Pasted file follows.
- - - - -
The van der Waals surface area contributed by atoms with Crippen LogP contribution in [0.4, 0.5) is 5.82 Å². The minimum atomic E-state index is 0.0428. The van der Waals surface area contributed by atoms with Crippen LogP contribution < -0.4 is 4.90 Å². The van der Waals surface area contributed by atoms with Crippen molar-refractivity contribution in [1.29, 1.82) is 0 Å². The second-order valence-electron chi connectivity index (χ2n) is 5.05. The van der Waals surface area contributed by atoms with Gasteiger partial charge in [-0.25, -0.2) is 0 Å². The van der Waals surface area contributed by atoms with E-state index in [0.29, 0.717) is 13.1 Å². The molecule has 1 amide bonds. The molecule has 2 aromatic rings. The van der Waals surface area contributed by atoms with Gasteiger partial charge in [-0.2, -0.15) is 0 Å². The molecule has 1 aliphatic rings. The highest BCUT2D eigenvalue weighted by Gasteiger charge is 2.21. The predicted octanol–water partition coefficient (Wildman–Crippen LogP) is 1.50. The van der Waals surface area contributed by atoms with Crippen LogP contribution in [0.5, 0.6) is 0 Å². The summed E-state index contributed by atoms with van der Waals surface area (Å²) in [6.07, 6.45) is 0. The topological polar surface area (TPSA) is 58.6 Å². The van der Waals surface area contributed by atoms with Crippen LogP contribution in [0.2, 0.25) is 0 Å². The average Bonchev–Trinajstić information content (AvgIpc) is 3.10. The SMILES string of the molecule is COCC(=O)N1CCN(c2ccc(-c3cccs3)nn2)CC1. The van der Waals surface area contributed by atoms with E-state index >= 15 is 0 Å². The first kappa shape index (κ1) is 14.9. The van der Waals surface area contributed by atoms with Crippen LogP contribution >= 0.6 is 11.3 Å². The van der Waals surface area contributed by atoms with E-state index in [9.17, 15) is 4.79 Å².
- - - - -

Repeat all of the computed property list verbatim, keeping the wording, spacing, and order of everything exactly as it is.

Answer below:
The van der Waals surface area contributed by atoms with Crippen LogP contribution in [0.4, 0.5) is 5.82 Å². The minimum atomic E-state index is 0.0428. The van der Waals surface area contributed by atoms with Crippen LogP contribution < -0.4 is 4.90 Å². The van der Waals surface area contributed by atoms with Crippen molar-refractivity contribution in [1.29, 1.82) is 0 Å². The second-order valence-electron chi connectivity index (χ2n) is 5.05. The van der Waals surface area contributed by atoms with Gasteiger partial charge in [-0.25, -0.2) is 0 Å². The van der Waals surface area contributed by atoms with E-state index in [0.29, 0.717) is 13.1 Å². The molecule has 1 amide bonds. The molecule has 2 aromatic rings. The van der Waals surface area contributed by atoms with Gasteiger partial charge in [-0.2, -0.15) is 0 Å². The molecule has 1 aliphatic rings. The highest BCUT2D eigenvalue weighted by Gasteiger charge is 2.21. The predicted octanol–water partition coefficient (Wildman–Crippen LogP) is 1.50. The van der Waals surface area contributed by atoms with Crippen LogP contribution in [0.5, 0.6) is 0 Å². The summed E-state index contributed by atoms with van der Waals surface area (Å²) in [6.07, 6.45) is 0. The topological polar surface area (TPSA) is 58.6 Å². The van der Waals surface area contributed by atoms with Crippen LogP contribution in [0.2, 0.25) is 0 Å². The average Bonchev–Trinajstić information content (AvgIpc) is 3.10. The SMILES string of the molecule is COCC(=O)N1CCN(c2ccc(-c3cccs3)nn2)CC1. The van der Waals surface area contributed by atoms with E-state index >= 15 is 0 Å². The first kappa shape index (κ1) is 14.9. The van der Waals surface area contributed by atoms with Crippen LogP contribution >= 0.6 is 11.3 Å². The van der Waals surface area contributed by atoms with E-state index in [9.17, 15) is 4.79 Å².